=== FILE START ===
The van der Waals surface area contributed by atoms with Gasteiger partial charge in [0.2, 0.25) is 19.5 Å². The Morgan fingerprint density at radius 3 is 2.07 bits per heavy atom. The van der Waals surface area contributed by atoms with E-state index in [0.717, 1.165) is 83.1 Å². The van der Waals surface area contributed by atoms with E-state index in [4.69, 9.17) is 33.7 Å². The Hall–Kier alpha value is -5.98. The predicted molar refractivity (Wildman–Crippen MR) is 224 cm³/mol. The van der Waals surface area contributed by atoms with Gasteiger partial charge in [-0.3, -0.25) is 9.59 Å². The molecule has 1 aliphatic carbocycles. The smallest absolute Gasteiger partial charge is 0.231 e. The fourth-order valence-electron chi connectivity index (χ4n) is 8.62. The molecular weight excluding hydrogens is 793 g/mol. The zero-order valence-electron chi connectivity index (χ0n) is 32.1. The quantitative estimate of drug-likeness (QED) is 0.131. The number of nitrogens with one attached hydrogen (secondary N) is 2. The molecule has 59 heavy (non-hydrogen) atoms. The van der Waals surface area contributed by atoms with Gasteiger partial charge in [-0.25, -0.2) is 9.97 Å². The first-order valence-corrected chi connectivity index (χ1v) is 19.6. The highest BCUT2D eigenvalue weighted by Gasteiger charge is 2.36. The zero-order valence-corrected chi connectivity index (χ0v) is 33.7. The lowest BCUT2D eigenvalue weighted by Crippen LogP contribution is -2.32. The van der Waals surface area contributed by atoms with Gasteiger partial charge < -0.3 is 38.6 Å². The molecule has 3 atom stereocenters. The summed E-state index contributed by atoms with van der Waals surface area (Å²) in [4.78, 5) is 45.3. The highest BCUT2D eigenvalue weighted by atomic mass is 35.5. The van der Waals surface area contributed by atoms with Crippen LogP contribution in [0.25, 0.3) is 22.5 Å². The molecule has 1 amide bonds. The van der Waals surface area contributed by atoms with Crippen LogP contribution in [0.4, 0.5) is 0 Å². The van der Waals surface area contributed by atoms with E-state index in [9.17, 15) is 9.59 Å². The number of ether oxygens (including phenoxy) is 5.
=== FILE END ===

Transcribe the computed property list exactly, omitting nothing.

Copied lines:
The van der Waals surface area contributed by atoms with Gasteiger partial charge in [0.2, 0.25) is 19.5 Å². The Morgan fingerprint density at radius 3 is 2.07 bits per heavy atom. The van der Waals surface area contributed by atoms with E-state index in [0.717, 1.165) is 83.1 Å². The van der Waals surface area contributed by atoms with E-state index in [4.69, 9.17) is 33.7 Å². The Hall–Kier alpha value is -5.98. The predicted molar refractivity (Wildman–Crippen MR) is 224 cm³/mol. The van der Waals surface area contributed by atoms with Gasteiger partial charge in [-0.3, -0.25) is 9.59 Å². The molecule has 1 aliphatic carbocycles. The smallest absolute Gasteiger partial charge is 0.231 e. The fourth-order valence-electron chi connectivity index (χ4n) is 8.62. The molecular weight excluding hydrogens is 793 g/mol. The zero-order valence-electron chi connectivity index (χ0n) is 32.1. The quantitative estimate of drug-likeness (QED) is 0.131. The number of nitrogens with one attached hydrogen (secondary N) is 2. The molecule has 59 heavy (non-hydrogen) atoms. The van der Waals surface area contributed by atoms with Gasteiger partial charge in [-0.25, -0.2) is 9.97 Å². The first-order valence-corrected chi connectivity index (χ1v) is 19.6. The highest BCUT2D eigenvalue weighted by Gasteiger charge is 2.36. The zero-order valence-corrected chi connectivity index (χ0v) is 33.7. The lowest BCUT2D eigenvalue weighted by Crippen LogP contribution is -2.32. The van der Waals surface area contributed by atoms with Gasteiger partial charge < -0.3 is 38.6 Å². The molecule has 3 atom stereocenters. The summed E-state index contributed by atoms with van der Waals surface area (Å²) in [4.78, 5) is 45.3. The highest BCUT2D eigenvalue weighted by atomic mass is 35.5. The van der Waals surface area contributed by atoms with Crippen LogP contribution in [0.25, 0.3) is 22.5 Å². The molecule has 1 amide bonds. The van der Waals surface area contributed by atoms with Crippen LogP contribution in [0.4, 0.5) is 0 Å². The van der Waals surface area contributed by atoms with E-state index in [9.17, 15) is 9.59 Å². The number of ether oxygens (including phenoxy) is 5.